The Bedrooms (with en-suites)

The rooms look a little cluttered, you can hardly expect them to be spotless whilst work progresses. Even with window frames, insulation and doors being kept in them the stud work has been put up for the en-suites (first, second and third pictures) it really gives a sense of scale and enables us to picture the layout of the individual rooms finally rather than referring to plans. The first fixings are in for the plumbing and electrical work so the plumbers and sparkies can now concentrate on the ground floor to get things up and running in time, although at the moment we are still waiting for a new gas supply and meter along with a new larger water supply which can take time and could possibly hold things up. We have the beds ordered already along with the fabrics, carpets, lighting and mirrors (pictures to appear at a later date). We just need to sort out a few wardrobes and desks.

Exterior Work

The painters and the stone mason have been cracking on with their relevant jobs. The painters have been applying an under coat to all the new sash windows which have been fabricated to match the old ones taken out and have put the first coat of paint on the Mount Pleasant side of the building which is a soft green colour Antique Verde and will look even better when the door is painted black and the window frames painted White Tie (first picture). Meanwhile the stone mason has practically finished re-pointing the stone work and has a few stones to replace which haven't worn so well over the past couple hundred of years or so (second picture). Which leaves the mason to tidy up a couple of our open fireplaces inside and to replace the pillars at the front entrance with newly mined solid pieces and to repair the cornice above the entrance (third picture). We are also having the coach lamp at the front entrance replicated as the original was all but a bit of rust held together with cobwebs and ancient paint.

The Gardens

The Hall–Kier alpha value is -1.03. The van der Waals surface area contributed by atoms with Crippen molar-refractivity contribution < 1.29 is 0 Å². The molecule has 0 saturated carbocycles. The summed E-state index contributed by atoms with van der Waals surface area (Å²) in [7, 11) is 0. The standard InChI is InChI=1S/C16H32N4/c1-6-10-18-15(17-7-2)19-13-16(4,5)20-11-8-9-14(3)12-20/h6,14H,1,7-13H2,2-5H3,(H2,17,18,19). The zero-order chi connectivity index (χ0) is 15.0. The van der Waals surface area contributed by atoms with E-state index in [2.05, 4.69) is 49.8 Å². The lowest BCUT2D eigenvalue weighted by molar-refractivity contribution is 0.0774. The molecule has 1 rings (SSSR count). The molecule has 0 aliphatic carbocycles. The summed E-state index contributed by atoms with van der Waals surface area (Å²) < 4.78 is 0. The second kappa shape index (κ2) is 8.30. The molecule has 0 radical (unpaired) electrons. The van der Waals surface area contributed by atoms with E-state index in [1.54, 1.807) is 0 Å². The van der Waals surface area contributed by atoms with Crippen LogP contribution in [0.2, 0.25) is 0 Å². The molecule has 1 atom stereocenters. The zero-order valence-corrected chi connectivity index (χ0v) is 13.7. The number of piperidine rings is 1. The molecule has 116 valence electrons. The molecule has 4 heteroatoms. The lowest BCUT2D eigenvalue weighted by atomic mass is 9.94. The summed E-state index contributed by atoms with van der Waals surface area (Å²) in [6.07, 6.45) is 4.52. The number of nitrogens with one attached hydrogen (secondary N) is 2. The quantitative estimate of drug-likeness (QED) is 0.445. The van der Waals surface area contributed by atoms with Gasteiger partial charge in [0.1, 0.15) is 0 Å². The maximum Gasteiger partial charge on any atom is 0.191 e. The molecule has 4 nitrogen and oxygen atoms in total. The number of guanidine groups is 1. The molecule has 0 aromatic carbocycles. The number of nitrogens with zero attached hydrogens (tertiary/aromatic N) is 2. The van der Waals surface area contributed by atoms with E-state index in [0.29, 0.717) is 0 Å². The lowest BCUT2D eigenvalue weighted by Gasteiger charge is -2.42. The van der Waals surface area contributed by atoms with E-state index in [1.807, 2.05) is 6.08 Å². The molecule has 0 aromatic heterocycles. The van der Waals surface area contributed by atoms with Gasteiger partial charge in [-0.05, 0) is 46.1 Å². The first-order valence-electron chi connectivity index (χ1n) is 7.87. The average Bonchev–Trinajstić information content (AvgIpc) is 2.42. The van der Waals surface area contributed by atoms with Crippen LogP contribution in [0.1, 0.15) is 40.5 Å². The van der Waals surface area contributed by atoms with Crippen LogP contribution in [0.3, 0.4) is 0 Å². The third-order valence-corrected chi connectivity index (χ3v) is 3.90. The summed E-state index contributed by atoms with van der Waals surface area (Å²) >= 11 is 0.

We are fortunate to have two well sized gardens, one that will be for use by the public and another private garden to the rear. The front garden is in the process of being cleared, the old turf taken up and any straggling weeds and small trees taken away to tidy things up (first and second pictures). The garden will be returfed soon to give it a chance to take hold and develop before we open hopefully in mid June. There are going to be wrought iron railings running along the length of the wall by Masons Lane which are being stripped, treated and painted. On the inside of where the railigs are going we have planted some cherry blossoms that will sit in the new lawn and when developed will create a nice bit of shade for the southerly facing garden. At the end of the garden we have a couple of crab apples and a green gage (fantastic for chutneys), whilst on the fenced side there is going to be a rosemary hedge. The main garden will have a large area of lawn for customers to relax on in the warmer months and a paved area with tables and chairs for drinking and dining out side. There will also be a service hatch facing into the garden so customers do not have to stray to far from the sun. The rear private garden (third and fourth pictures) is going to be turned into a herb garden with a section of it being used for an asparagus patch which I am led to believe will produce an abundant crop within four years - yes only four years to wait for home grown asparagus! We may even be able to plant a few other bits and bobs - I think we may need somebody green fingered!